Rivlin demurs again on rumors of imminent pardon for Katsav

A statement issued from the President’s Office indicated that no formal request has yet been received.

Former president of Israel Moshe Katsav (photo credit: REUTERS)
Former president of Israel Moshe Katsav
(photo credit: REUTERS)
Following rumors on Sunday that President Reuven Rivlin is leaning toward commuting the sentence of Moshe Katsav due to a drastic deterioration of the former president’s health, his office poured cold water over the issue – for the second time in months.
A statement issued from the President’s Office indicated that no formal request has been received, and that if it arrives, the president will give it the same consideration he gives all such requests, in full consultation with the relevant authorities.
Justice Minister Ayelet Shaked, who some believe is supporting a reduced sentence for Katsav behind-thescenes, had no comment.
On April 6, the parole board denied Katsav’s request for an early release from prison.
He had asked to be released early after having served twothirds of a seven-year sentence for rape.
Katsav was convicted of two counts of rape, one count of committing an indecent act using force, one count of committing an indecent act, two counts of sexual harassment, one count of harassing a witness and one count of obstructing justice. He entered Ma’asiyahu Prison in Ramle in December 2011.
According to media reports, the former president’s physical and mental condition has significantly deteriorated following the parole board’s rejection of his request.
Despite those reports, Katsav was permitted to leave prison with his wife, Gila, on the eve of Passover to be with his family in Kiryat Malachi.
Providing a rationale for rejecting his early release, the parole board said: “Before us is a prisoner who denies that he committed the crimes, who continues to claim his innocence despite the court’s decisions.”
On the issue of regret, the board adopted the prosecution’s position – officially revealed in the published portion of the decision (some parts were not published) – that Katsav could not be released early since no sexual offender has been released early without expressing regret.
Katsav acted “as if there were no legal proceedings and he continues even today as someone who has not undergone any treatment connected to the crimes he has perpetrated.”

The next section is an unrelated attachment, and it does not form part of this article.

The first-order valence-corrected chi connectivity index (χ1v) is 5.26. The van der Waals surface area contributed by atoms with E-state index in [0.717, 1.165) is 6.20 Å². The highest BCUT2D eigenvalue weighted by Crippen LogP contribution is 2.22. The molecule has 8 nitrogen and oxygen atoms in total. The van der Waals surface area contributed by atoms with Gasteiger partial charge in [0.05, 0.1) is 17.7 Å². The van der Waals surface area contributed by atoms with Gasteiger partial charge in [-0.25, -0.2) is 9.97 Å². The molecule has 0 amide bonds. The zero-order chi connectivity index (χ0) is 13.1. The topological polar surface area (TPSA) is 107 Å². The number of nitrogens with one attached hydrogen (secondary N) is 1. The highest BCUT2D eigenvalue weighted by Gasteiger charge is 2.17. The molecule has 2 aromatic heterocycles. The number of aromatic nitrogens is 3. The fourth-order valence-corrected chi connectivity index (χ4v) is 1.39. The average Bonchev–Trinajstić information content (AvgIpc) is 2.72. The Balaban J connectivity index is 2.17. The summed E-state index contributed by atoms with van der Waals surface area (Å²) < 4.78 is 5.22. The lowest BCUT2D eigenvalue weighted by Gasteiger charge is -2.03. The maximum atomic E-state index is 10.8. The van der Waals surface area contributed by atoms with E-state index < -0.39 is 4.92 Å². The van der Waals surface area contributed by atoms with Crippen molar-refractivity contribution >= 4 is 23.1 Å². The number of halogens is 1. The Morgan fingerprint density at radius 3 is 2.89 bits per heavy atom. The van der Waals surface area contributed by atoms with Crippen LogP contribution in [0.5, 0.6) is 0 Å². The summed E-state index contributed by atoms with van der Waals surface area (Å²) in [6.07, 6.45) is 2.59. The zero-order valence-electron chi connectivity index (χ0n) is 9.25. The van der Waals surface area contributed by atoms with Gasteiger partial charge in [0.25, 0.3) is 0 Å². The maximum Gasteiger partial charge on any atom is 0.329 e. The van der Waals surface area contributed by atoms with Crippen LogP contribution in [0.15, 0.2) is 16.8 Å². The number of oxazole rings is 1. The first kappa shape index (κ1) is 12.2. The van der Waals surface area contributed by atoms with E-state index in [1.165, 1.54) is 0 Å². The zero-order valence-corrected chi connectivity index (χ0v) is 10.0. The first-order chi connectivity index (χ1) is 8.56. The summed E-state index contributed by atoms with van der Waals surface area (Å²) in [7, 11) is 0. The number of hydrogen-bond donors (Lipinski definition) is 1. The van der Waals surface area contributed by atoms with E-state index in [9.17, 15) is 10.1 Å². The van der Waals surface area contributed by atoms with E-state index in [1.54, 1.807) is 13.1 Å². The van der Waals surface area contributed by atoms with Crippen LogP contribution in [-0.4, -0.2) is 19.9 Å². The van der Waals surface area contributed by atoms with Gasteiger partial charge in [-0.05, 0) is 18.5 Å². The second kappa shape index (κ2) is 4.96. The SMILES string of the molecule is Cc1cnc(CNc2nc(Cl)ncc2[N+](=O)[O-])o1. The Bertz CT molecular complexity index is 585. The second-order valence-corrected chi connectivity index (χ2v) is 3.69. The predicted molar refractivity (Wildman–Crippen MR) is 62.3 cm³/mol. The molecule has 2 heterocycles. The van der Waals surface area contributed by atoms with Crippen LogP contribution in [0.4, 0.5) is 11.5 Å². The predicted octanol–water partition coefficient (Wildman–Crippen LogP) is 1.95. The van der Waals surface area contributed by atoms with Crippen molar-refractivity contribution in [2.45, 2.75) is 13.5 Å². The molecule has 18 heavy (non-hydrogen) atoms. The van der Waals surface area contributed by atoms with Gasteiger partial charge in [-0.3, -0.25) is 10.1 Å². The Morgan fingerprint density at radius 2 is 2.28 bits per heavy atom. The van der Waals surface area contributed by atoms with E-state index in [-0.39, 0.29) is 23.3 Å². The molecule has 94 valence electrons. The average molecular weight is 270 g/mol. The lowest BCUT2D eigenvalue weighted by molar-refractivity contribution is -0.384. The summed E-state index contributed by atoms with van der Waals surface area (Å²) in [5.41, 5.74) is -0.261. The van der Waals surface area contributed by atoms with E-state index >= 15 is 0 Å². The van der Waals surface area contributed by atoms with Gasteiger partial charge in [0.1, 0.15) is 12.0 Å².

The question of an early release has split the public, along with most politicians.
Female politicians in particular have demanded that he serve his full sentence, while some top legal scholars, such as former Supreme Court president Aharon Barak, have said he should be released at this point.
The question of clemency or a full pardon for Katsav arose during the presidency of Shimon Peres, who said that he would never agree to a request from a sex offender.
Reports that Rivlin might pardon Katsav also surfaced in March, at which time spokespeople for the president said that Rivlin had never expressed support for early release. However, they added that if a request were received, Rivlin would review it, weighing all the facts in the case with the relevant authorities from the Justice Ministry before making a decision.
MK Aida Touma-Sliman (Joint List), chairwoman of the Knesset Committee for the Advancement of the Status of Women and Gender Equality, said she opposes a pardon and asked Rivlin to reject it and make clear he has zero tolerance for sexual violence.
“Just two weeks ago the parole board, which is professional in its content and character, decided not to [shorten Katsav’s sentence] because he did not express remorse and was not willing to undergo any rehabilitative or educational process,” she said. “It’s clear to me that his family and lawyers will use any excuse to ask for a pardon, but the Prisons Service has a professional system that can evaluate his mental situation and give him the help he needs, paid for by the state, and something his victims did not receive.”
Meretz MKs Zehava Gal- On, Michal Rozin and Tamar Zandberg came out against what they called Katsav’s “nonstop pity campaign.”
“The claims about his mental situation and depression do not warrant special status and certainly not a pardon,” they wrote in a joint statement.
“Like most prisoners, he deserves treatment between the walls of prison."
“There is no doubt a pardon for Katsav will harm the public’s trust in the judiciary, including the parole board, and will be a slap in the face for the victims, whose pain cannot be shortened or erased, not by a parole board or by the president,” they added.
Association of Rape Crisis Centers in Israel director-general Orit Soliciano said: “Katsav did not admit to nor express remorse for his actions. If his situation has deteriorated, we are certain that the prison authorities will make sure he receives the appropriate medical and mental treatment, but a sex criminal who does not express remorse, admit his deed or undergo rehabilitation should not be pardoned under any circumstances.
“Katsav should internalize the fact that he must pay the full price for what he did and not try to find a different way to escape every time,” she added.
It is unusual to seek commutation of a sentence so soon after the parole board’s rejection, but reports indicate he might have a chance if his condition has deteriorated sufficiently in the last month.
One of Katsav’s lawyers, Zion Amir, has already indicated that he is prepared to appeal the parole board’s decision. Katsav has two chances for a successful appeal. First, he can appeal to the Lod District Court, and if he loses that, he can appeal to the Supreme Court.